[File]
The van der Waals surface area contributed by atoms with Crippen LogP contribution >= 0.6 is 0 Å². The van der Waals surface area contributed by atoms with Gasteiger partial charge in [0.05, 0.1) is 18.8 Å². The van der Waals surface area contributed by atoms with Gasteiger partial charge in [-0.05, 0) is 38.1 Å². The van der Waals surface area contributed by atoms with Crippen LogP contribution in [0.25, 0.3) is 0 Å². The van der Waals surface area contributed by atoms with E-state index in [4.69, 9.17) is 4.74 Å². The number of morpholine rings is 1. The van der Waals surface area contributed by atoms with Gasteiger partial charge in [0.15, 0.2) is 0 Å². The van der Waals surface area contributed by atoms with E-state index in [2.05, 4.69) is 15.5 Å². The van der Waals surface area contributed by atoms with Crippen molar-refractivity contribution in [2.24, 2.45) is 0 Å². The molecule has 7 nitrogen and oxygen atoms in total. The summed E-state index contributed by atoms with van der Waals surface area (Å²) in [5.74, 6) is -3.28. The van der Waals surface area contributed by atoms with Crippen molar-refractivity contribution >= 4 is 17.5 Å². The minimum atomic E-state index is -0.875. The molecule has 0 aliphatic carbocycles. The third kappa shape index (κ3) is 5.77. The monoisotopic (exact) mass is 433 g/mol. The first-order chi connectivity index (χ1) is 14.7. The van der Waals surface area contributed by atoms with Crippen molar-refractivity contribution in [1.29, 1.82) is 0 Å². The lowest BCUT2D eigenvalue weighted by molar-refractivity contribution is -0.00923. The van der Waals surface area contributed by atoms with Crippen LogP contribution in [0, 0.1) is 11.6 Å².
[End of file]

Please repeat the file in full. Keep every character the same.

The van der Waals surface area contributed by atoms with Crippen LogP contribution >= 0.6 is 0 Å². The van der Waals surface area contributed by atoms with Gasteiger partial charge in [0.05, 0.1) is 18.8 Å². The van der Waals surface area contributed by atoms with Gasteiger partial charge in [-0.05, 0) is 38.1 Å². The van der Waals surface area contributed by atoms with Crippen LogP contribution in [0.25, 0.3) is 0 Å². The van der Waals surface area contributed by atoms with E-state index in [4.69, 9.17) is 4.74 Å². The number of morpholine rings is 1. The van der Waals surface area contributed by atoms with Gasteiger partial charge in [0.15, 0.2) is 0 Å². The van der Waals surface area contributed by atoms with E-state index in [2.05, 4.69) is 15.5 Å². The van der Waals surface area contributed by atoms with Crippen molar-refractivity contribution in [2.24, 2.45) is 0 Å². The molecule has 7 nitrogen and oxygen atoms in total. The summed E-state index contributed by atoms with van der Waals surface area (Å²) in [5.74, 6) is -3.28. The van der Waals surface area contributed by atoms with Crippen molar-refractivity contribution >= 4 is 17.5 Å². The minimum atomic E-state index is -0.875. The molecule has 0 aliphatic carbocycles. The third kappa shape index (κ3) is 5.77. The monoisotopic (exact) mass is 433 g/mol. The first-order chi connectivity index (χ1) is 14.7. The van der Waals surface area contributed by atoms with Crippen molar-refractivity contribution in [1.29, 1.82) is 0 Å². The lowest BCUT2D eigenvalue weighted by molar-refractivity contribution is -0.00923. The van der Waals surface area contributed by atoms with Crippen LogP contribution in [0, 0.1) is 11.6 Å².